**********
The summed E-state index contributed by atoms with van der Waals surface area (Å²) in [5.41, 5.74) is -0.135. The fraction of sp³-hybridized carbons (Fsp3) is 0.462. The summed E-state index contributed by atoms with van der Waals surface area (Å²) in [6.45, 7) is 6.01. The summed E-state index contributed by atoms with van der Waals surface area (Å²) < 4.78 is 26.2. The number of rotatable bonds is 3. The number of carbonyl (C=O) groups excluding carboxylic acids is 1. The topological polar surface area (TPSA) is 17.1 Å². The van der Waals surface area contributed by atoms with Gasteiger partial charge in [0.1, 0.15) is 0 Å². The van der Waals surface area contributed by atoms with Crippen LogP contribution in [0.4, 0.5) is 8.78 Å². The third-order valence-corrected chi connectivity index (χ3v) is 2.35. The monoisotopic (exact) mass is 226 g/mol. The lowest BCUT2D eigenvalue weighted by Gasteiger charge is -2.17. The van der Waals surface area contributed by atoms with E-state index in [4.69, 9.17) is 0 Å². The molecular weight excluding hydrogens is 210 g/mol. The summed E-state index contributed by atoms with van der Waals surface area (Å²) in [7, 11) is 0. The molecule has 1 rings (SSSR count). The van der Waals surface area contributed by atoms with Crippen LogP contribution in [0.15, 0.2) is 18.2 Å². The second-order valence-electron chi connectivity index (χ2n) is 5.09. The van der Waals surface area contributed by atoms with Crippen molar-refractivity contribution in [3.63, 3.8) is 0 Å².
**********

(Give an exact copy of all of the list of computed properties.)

The summed E-state index contributed by atoms with van der Waals surface area (Å²) in [5.41, 5.74) is -0.135. The fraction of sp³-hybridized carbons (Fsp3) is 0.462. The summed E-state index contributed by atoms with van der Waals surface area (Å²) in [6.45, 7) is 6.01. The summed E-state index contributed by atoms with van der Waals surface area (Å²) < 4.78 is 26.2. The number of rotatable bonds is 3. The number of carbonyl (C=O) groups excluding carboxylic acids is 1. The topological polar surface area (TPSA) is 17.1 Å². The van der Waals surface area contributed by atoms with Gasteiger partial charge in [0.1, 0.15) is 0 Å². The van der Waals surface area contributed by atoms with Crippen LogP contribution in [0.4, 0.5) is 8.78 Å². The third-order valence-corrected chi connectivity index (χ3v) is 2.35. The monoisotopic (exact) mass is 226 g/mol. The lowest BCUT2D eigenvalue weighted by Gasteiger charge is -2.17. The van der Waals surface area contributed by atoms with E-state index in [4.69, 9.17) is 0 Å². The molecular weight excluding hydrogens is 210 g/mol. The summed E-state index contributed by atoms with van der Waals surface area (Å²) in [7, 11) is 0. The molecule has 1 rings (SSSR count). The van der Waals surface area contributed by atoms with Crippen LogP contribution in [0.15, 0.2) is 18.2 Å². The second-order valence-electron chi connectivity index (χ2n) is 5.09. The van der Waals surface area contributed by atoms with Crippen molar-refractivity contribution in [3.63, 3.8) is 0 Å².